Even though the players themselves do not actually receive the money, the Revenue argues that the players benefit from the agents’ work as it represents a ‘benefit in kind’, according to the Evening Standard.
A successful transfer, would see a footballer paying tax at a rate of 40%, and with agents regularly receiving more than a £1m in fees this could mean a bill of more than £400,000.
All Premiership and Football League clubs have been informed of the new ruling, and the tax is expected to only be imposed on future deals if they cooperate with the Revenue.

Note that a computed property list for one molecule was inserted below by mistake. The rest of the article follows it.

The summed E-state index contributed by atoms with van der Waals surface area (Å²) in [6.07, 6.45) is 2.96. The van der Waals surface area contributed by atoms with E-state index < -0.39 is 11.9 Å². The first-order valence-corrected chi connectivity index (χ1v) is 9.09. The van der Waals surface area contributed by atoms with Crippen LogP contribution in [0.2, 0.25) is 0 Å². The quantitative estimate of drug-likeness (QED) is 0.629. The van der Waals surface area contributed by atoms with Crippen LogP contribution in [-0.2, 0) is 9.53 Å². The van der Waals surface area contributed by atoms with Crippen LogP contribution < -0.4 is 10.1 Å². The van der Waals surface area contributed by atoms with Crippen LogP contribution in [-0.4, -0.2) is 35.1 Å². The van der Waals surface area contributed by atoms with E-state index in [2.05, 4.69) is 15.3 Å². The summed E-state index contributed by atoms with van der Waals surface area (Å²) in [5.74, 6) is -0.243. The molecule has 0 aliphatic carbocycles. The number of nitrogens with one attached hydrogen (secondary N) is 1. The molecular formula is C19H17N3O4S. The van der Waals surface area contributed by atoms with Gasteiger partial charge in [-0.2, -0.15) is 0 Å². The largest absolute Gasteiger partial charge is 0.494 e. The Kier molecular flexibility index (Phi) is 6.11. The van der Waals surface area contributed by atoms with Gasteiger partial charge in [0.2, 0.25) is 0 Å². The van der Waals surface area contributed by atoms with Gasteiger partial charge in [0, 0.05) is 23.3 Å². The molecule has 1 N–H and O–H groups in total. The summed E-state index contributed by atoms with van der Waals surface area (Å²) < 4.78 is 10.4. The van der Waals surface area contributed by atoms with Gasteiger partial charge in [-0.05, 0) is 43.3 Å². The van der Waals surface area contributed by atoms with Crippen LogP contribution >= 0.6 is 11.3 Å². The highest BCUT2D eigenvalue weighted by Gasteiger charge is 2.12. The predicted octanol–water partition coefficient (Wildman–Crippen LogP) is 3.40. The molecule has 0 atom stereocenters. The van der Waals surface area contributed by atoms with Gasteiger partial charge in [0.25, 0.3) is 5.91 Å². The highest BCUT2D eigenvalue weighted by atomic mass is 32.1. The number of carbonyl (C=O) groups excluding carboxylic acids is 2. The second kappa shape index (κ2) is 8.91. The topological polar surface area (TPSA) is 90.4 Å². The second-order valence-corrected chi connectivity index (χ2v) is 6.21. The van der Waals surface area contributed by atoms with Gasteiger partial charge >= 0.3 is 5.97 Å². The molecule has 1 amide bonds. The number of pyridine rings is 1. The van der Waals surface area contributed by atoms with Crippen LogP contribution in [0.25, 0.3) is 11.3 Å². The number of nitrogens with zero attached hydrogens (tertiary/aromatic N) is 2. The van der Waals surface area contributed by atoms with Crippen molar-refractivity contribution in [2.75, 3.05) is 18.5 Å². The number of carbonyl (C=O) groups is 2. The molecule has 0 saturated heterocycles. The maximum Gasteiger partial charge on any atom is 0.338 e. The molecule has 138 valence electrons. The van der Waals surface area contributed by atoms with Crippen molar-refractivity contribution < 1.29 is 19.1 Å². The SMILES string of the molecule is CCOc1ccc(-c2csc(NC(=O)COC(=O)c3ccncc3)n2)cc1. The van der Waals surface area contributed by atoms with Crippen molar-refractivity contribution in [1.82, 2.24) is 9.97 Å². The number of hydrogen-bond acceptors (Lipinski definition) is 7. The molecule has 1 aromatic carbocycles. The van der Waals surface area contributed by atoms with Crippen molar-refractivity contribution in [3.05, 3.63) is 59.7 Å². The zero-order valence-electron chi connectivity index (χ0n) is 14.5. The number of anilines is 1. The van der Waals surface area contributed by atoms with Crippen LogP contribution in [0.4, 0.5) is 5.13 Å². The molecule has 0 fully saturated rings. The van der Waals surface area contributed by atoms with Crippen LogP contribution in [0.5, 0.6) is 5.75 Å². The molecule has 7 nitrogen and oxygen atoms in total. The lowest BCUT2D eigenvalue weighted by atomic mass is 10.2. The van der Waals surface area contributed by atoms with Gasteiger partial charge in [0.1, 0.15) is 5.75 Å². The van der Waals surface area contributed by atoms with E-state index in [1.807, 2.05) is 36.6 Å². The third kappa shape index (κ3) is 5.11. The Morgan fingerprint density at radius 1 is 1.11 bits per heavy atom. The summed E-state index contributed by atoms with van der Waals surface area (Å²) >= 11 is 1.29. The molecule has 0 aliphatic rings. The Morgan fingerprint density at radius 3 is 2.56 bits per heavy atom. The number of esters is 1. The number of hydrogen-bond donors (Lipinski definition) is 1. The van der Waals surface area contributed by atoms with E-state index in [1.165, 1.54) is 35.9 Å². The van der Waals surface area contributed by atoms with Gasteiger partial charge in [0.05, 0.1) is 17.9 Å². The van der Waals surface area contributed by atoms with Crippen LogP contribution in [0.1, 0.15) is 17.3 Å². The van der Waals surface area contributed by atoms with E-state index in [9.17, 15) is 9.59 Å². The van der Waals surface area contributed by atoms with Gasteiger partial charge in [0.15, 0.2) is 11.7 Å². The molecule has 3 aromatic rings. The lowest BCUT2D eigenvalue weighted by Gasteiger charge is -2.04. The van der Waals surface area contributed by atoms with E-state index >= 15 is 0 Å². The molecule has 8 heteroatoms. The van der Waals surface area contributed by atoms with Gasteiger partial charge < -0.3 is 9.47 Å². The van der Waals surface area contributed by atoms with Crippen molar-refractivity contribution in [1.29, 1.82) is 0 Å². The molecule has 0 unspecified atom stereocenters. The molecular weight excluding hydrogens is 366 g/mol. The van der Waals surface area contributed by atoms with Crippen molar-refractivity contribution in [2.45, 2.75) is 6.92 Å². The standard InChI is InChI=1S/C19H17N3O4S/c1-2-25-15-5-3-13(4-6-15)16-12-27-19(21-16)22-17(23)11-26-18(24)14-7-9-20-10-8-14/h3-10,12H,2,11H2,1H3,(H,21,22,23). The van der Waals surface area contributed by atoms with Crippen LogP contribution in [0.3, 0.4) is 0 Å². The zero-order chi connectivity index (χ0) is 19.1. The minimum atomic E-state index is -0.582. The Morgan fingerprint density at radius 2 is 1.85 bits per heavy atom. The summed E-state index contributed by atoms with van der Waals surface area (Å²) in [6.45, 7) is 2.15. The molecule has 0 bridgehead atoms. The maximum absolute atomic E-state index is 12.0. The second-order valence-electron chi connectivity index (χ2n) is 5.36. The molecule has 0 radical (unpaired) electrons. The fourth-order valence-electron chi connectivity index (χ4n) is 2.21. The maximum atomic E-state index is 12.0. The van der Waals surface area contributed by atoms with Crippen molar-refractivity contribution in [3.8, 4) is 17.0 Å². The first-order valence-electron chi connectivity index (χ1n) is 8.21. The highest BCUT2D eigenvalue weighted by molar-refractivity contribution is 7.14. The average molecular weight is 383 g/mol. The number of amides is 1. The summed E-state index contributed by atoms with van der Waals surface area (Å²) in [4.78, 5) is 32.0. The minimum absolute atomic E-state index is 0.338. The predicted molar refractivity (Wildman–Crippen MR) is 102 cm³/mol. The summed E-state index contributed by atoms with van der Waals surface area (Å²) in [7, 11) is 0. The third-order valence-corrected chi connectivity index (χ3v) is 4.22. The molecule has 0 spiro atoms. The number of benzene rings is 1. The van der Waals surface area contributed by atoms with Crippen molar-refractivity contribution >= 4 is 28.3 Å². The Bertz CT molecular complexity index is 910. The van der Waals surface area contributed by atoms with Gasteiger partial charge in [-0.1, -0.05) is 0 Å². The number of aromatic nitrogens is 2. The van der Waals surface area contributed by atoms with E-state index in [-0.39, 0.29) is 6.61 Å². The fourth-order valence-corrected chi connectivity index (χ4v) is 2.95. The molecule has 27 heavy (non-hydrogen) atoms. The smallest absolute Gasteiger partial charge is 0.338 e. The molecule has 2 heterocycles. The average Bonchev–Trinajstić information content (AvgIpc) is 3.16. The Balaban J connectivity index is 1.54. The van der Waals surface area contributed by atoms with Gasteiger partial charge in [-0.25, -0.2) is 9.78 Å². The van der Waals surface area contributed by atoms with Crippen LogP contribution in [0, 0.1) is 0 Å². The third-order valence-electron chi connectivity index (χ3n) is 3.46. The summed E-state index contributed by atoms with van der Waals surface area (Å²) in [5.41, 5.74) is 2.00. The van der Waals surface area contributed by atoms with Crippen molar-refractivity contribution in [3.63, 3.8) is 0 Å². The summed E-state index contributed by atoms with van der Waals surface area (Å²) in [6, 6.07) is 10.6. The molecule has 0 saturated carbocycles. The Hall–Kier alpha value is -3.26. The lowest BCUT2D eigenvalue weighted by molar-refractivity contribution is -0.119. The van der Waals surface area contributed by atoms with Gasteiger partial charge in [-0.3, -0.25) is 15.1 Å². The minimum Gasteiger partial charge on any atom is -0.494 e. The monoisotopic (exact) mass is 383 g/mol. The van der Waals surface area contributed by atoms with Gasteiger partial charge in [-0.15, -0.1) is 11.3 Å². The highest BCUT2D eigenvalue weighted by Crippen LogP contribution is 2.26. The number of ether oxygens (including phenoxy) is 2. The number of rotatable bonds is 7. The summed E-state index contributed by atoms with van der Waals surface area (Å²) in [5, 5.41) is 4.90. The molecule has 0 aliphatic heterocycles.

Making Tax Digital will impose significant additional tax compliance costs on small businesses for little or no medium term benefit, tax and small business experts told MPs
MHA MacIntyre Hudson has partnered with cloud accounting software provider Xero ahead of the government’s requirement for digital records
The drive towards a fully digital tax regime is an admirable one, but mandation is simply wrong, according to one of the UK's most senior tax technology practitioners - Paul Aplin
Does Darwin's theory apply to taxation? Colin ponders...